Just remember, if you’re using examples, don’t copy them verbatim even if they are a good match for your capabilities. There’s always a chance that a hiring manager is going to check your cover letter for plagiarism and, if they discover you pulled yours straight from another website, you can kiss that job goodbye.

At the opening of your cover letter – after you’ve covered your and the hiring manager’s contact information along with a greeting – you need to introduce yourself. Also, in the first paragraph, mention the job title and department of the position you’re going after. If you’re applying to a recruiter that fills openings at multiple businesses, list the company name, too. That way, there’s no doubt as to why you’re writing.

After that, when you are deciding what to put in a cover letter, drawing the hiring manager in needs to be your goal. How do you do that? By targeting the content.

You already know that tailoring your resume is important; the same is true of your cover letter. You don’t want to send out a generic form letter. That won’t pack a punch.

Instead, you want your cover letter to showcase why you’re the best fit for this specific job. When you’re writing a cover letter, it’s all about creating a standout value proposition. You need to highlight how your capabilities will help the company thrive. You can’t do that without tailoring the content.

Luckily, the process isn’t unlike targeting a resume. If you get to know the STAR Method and the Tailoring Method, you can use many of those techniques in your cover letter, too.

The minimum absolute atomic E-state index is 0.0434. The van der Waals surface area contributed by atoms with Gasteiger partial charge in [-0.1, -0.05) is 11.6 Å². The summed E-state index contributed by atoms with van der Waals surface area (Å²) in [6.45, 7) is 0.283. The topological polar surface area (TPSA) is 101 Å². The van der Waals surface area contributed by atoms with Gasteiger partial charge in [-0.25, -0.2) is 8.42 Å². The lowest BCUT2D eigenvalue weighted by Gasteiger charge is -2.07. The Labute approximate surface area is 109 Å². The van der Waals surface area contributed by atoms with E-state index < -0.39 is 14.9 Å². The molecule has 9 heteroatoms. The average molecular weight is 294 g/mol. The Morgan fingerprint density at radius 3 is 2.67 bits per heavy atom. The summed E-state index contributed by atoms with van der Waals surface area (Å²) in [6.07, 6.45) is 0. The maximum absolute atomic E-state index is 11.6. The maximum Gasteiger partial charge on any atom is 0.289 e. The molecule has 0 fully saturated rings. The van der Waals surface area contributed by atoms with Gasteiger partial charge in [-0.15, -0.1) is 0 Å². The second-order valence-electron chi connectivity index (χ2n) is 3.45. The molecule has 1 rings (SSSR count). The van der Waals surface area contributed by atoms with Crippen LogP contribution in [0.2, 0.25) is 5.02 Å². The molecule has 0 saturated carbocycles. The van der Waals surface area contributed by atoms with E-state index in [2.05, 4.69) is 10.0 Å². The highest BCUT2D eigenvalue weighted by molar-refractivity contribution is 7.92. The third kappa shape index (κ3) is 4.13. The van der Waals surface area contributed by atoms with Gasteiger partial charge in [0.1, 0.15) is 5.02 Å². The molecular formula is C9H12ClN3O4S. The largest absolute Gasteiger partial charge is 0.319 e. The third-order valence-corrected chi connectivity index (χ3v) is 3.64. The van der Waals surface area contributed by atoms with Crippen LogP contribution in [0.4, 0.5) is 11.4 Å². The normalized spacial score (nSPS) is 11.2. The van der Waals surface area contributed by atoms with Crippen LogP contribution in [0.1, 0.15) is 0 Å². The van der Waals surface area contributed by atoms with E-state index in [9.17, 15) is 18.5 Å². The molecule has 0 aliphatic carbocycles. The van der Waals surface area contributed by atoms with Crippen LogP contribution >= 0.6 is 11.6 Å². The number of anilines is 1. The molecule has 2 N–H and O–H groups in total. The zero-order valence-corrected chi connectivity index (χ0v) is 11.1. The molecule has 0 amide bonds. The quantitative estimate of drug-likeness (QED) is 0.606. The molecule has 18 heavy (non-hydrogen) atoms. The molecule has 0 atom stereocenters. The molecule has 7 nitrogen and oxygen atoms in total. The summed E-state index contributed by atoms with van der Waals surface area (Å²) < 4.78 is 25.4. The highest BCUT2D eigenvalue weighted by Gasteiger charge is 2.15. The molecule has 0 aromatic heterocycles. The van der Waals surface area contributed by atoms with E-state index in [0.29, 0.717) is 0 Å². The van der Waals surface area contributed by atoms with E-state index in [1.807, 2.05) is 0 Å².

Awesome, right?

Usually, you’ll extol your virtues and present a standout value proposition in two or three body paragraphs. Then, it’s time for an amazing closing.

Express your appreciation. Reaffirm your interest. Say, “thank you.” Let them know you’re looking forward to hearing back and how you intend to follow up. Then, sign off, listing your LinkedIn page or personal branding website after your signature.

Keep the overall length of your cover letter reasonable. Usually, you are aiming for about one page, with one opening paragraph, two or three body paragraphs, and a closing paragraph.

Common Cover Letter Mistakes

Alright, we are getting closer to the amazing cover letter tips that will help you stand out from the masses. But before we start on those, let’s take a minute to cover something else important: what not to do.

Cover letter mistakes can turn a great cover letter into a terrible one. That’s why avoiding missteps is essential. So, without further ado, here are three things you don’t want to do.

1. Not Writing a Cover Letter

In reality, the biggest cover letter mistake you can make is not writing one. Even if the application doesn’t make one mandatory, skipping it will usually hurt you.

After all, 26 percent of recruiters view cover letters as important when they are trying to make hiring decisions. Why? Think about it. Cover letters help them learn more about candidates. If they really want to find the cream of the crop, reviewing job seeker cover letters can help them do it.

Plus, 52 percent of hiring managers would give more attention to a resume with a cover letter. When you add a good cover letter to your resume, you’re going the extra mile. It takes effort to create one of the best cover letters around, and hiring managers will notice that you gave it your all.

In nearly all cases, creating an effective cover letter works in your favor. That’s why skipping it is generally a bad move.